Canadian dockworkers and their employers in British Columbia agreed to a labor contract Sunday, ending the uncertainty that has plagued the North American port system for the past month, according to CNBC.
What’s going on: The International Longshore and Warehouse Union of Canada voted to ratify a four-year agreement with the British Columbia Maritime Employers Association following a tumultuous few weeks that included two dockworker strikes—one lasting 14 days and the other only a day.
- “The new deal includes increases in wages, benefits, and training,” according to BCMEA, which also said deal ratification would offer “certainty and stability for the future of Canada’s West Coast ports.”
Why it’s important: During the two-week strike, “[s]ome U.S. shippers reconsigned the destination of their containers to the U.S during that time. Other ocean carriers eventually went back to the Canadian ports and waited to unload both Canadian and U.S. freight.”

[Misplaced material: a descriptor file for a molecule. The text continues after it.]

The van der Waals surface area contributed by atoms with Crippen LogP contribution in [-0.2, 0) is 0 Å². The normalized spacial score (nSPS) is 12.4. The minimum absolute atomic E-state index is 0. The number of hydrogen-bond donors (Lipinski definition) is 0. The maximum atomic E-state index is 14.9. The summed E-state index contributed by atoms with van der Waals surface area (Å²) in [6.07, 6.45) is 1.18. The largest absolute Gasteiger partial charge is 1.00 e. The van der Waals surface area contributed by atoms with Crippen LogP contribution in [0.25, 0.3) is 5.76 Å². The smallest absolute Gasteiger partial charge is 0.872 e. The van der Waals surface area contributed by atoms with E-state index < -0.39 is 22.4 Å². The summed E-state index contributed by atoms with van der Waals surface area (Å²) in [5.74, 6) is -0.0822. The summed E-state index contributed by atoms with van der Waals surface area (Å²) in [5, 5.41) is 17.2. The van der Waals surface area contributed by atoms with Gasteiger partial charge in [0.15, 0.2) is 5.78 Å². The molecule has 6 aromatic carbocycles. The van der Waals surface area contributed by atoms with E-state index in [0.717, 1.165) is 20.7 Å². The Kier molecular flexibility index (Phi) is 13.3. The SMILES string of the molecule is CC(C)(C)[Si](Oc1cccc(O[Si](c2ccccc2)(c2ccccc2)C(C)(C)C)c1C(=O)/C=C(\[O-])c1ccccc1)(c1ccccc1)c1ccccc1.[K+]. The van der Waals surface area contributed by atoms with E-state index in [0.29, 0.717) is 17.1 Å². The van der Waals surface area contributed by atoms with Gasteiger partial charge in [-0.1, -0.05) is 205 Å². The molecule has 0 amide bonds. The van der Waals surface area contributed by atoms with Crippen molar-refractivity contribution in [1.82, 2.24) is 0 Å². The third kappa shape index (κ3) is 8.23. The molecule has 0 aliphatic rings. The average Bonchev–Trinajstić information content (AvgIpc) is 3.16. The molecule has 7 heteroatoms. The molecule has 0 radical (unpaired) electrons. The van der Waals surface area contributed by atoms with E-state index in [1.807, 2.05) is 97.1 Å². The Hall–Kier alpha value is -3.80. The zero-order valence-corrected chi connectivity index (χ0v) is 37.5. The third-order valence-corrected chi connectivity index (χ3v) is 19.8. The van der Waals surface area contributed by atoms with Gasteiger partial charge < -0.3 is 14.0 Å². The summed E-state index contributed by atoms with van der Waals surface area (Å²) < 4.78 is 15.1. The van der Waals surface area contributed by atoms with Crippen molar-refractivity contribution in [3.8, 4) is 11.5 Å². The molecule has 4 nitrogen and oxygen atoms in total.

- Changes to shipping routes affect railroads, since fewer containers traveling by rail can be unloaded at ports during work disruptions.
- It could take the railroads weeks to clear the backlog of containers built up as a result of the work stoppage.
- While train trade from Canada to the U.S. is recovering, it still ended the week of July 29 with a 6.2% decrease, according to CNBC.
The NAM’s take: “Disruptions to the interconnected North American supply chain have been a constant challenge for manufacturers over the past several years,” said NAM Director of Infrastructure and Labor Policy. “We welcome the announcement that this agreement has been ratified and will continue urging swift resolution to labor negotiations that might further impede reliable and efficient freight movement.”